American Cinematographer - October 2015 - 76
Top: Real-estate broker Rick Carver (Michael Shannon, left) evicts Dennis Nash and his family from their
house in 99 Homes. Bottom: Bukowski and Bahrani discuss a scene.
I said to the production designer,
Kelly McGehee, that we'd sometimes be
in situations where the vantage point
wouldn't be ideal to shoot through an
existing piece of glass, so why not carry
several pieces of glass on the truck? And
let's have press-on graphics that we can
apply. So, often the glass was a piece we
had constructed and put in front of the
camera. There's a shot early on where
Richard is lying on a park bench. It's his
first night out on the street, in front of a
small convenience store, and in the foreground you see this big out-of-focus
blob of red going across the frame. That
was a latex press-on graphic adhered to
a piece of glass. Depending on the lighting situation, I would backlight the glass
to have it pop out a bit.
You've said that 'locations are
the raw material of everything.' When
scouting Time Out of Mind, which
items were at the top of your checklist?
Bukowski: Vantage points.
Motion in exteriors. In interiors, locations that felt real. Richard, Oren, Kelly
and I visited many shelters throughout
New York, just to get a feel of the life
and [gloom] that exist in these places.
We noticed that everything was
numbered - endless, indecipherable
lines of numbers that had to do with the
floor, the section, the room number. If
you were a confused person looking for
your bed, it would be very difficult.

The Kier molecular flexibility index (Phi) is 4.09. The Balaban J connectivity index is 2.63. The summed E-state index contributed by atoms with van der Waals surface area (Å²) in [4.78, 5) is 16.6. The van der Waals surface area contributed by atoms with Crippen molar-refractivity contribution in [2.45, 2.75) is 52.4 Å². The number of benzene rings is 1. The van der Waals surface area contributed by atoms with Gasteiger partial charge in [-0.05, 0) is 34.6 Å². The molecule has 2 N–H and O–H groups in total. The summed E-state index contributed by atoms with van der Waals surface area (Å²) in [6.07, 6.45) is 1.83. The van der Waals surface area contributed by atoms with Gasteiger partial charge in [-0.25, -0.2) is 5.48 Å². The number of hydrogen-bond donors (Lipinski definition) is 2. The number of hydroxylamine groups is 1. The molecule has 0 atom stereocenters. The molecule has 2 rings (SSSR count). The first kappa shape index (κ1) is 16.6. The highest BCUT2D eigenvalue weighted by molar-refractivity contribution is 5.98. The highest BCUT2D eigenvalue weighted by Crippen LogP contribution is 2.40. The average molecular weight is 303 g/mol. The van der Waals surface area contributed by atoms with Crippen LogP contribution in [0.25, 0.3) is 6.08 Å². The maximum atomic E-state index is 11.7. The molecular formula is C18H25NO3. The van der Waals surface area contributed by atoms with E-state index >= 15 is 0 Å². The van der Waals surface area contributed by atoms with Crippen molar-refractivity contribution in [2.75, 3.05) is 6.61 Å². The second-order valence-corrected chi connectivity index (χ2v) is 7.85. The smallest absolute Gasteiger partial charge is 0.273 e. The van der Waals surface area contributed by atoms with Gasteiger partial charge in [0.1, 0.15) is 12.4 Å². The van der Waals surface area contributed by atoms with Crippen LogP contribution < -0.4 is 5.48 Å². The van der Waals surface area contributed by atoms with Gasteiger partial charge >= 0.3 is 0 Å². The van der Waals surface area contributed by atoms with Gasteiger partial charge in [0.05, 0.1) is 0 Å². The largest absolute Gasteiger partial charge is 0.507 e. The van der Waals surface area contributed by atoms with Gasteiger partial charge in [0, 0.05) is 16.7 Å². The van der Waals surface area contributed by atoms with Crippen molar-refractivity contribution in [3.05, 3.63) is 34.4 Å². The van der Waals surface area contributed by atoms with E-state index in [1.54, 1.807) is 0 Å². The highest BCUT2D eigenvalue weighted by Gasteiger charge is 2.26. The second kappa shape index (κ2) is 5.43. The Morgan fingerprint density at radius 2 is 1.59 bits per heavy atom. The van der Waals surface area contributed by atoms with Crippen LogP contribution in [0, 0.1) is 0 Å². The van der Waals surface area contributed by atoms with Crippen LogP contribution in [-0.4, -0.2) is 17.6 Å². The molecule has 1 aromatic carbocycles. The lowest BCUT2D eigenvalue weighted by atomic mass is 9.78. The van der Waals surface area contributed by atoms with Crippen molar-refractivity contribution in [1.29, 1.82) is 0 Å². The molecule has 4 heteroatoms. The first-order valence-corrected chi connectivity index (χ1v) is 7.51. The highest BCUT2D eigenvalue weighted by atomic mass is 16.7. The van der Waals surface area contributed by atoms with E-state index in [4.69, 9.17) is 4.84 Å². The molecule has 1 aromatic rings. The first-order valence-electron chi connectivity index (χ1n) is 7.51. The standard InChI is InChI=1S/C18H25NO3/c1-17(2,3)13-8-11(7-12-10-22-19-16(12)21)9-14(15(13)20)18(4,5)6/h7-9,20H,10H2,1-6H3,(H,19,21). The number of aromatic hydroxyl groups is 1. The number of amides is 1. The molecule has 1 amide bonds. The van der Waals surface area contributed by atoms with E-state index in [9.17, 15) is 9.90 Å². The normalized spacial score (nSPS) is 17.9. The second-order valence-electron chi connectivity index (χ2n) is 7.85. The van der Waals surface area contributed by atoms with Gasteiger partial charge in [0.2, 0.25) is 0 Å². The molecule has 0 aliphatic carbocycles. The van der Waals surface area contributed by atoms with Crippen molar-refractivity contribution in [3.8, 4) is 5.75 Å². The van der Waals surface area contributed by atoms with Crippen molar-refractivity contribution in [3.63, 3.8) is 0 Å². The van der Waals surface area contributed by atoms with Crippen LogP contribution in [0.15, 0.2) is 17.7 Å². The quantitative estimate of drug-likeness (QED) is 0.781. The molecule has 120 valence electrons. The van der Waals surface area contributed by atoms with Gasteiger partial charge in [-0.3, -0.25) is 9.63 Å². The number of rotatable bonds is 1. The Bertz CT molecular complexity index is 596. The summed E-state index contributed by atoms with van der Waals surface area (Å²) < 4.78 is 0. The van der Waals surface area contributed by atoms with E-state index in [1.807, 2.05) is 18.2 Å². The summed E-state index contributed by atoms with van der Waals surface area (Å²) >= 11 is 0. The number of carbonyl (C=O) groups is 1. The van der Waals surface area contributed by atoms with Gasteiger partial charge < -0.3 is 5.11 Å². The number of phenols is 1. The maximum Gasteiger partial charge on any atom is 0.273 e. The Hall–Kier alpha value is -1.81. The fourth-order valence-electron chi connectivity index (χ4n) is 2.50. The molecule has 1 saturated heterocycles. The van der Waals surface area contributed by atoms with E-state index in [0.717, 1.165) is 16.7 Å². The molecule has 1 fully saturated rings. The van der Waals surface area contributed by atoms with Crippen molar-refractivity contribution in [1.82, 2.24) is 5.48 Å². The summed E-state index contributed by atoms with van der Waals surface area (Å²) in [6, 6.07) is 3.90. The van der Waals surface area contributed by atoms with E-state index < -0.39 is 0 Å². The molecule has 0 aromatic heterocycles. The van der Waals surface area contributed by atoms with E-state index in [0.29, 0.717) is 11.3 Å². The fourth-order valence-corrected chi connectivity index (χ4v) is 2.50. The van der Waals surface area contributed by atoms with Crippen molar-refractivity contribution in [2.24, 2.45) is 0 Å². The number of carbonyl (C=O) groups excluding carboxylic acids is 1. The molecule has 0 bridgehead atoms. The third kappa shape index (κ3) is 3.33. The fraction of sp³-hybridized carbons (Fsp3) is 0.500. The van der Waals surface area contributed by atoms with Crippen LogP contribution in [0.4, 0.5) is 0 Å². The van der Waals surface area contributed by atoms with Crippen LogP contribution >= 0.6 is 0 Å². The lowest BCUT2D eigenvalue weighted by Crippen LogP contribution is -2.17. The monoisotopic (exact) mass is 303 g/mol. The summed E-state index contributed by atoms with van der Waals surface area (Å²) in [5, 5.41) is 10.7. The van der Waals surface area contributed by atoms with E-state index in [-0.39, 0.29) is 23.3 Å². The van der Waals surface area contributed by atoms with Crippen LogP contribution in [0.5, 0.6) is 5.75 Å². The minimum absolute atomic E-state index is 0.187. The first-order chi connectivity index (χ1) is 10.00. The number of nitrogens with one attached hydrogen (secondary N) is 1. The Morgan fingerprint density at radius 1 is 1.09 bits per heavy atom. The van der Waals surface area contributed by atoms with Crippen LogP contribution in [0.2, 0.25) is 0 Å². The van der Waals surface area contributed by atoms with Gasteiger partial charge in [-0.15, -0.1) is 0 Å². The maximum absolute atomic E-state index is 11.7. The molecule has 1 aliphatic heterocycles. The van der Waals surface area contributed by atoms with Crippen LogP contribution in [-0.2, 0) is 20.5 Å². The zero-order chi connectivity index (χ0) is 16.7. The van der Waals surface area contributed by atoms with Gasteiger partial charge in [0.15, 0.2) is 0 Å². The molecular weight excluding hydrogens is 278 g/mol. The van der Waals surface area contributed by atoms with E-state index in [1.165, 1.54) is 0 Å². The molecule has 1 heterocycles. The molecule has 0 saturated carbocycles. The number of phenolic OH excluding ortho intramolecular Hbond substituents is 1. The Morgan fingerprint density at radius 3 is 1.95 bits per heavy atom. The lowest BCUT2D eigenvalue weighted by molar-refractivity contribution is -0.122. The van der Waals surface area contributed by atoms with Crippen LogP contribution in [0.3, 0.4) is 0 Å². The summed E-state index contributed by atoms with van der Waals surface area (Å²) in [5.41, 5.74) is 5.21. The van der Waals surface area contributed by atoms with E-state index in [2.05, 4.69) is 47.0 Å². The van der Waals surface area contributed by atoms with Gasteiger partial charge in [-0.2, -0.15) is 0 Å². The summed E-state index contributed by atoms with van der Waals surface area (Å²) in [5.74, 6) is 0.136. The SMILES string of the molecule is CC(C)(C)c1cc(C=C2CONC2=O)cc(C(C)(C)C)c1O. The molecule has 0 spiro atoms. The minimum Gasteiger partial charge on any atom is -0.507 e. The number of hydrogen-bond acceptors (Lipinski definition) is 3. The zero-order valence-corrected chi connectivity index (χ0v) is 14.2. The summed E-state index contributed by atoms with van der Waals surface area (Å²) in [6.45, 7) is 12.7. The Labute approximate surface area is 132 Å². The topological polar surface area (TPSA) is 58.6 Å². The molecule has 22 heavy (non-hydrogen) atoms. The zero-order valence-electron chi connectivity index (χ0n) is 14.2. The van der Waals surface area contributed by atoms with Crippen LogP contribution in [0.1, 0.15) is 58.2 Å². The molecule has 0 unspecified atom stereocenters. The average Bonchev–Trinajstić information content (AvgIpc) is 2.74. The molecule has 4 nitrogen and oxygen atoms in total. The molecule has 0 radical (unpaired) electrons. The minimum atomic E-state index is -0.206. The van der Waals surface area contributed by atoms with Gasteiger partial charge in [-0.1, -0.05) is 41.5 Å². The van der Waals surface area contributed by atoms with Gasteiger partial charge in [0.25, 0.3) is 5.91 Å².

We shot in two shelters. The first
was actually the Bellevue Men's Shelter,
which nobody ever thought we'd get!
But Oren is endlessly optimistic, and
Richard was a very useful source
because people like him and he's
famous. He was able to talk to the board
We had a very limited amount of
time, and they didn't really want us to
bring in lights. That's the kind of location scout where you look at the available light, and what winds up
happening is you turn lights off. To light
that location, I had some white reflectors, some black material to block light,
and the ability to turn on, turn off and
unscrew fluorescents, which that location was basically lit by. Since we were
allowed lights in the exterior, I put a
sodium-vapor light on a high stand
coming through the window to light
Richard's bed. The window was very,
very dirty, and I couldn't clean it, so the
window was quite bright and looked
almost like daylight. In post, Oren and I
decided to composite a CGI background onto that, which would look
more like [the city at night].
The main-shelter scenes were
shot at a school in Williamsburg; that's
where George meets Ben Vereen's character. Kelly McGehee basically built
that shelter downstairs in the basement.
We liked it because it was subterranean.
Describe the lighting in that
Bukowski: It's a raw room. As in
all these cases, it was lit by overhead
fluorescents, but I wanted a very specific
fluorescent where we could put grids
under the lights. If you have an open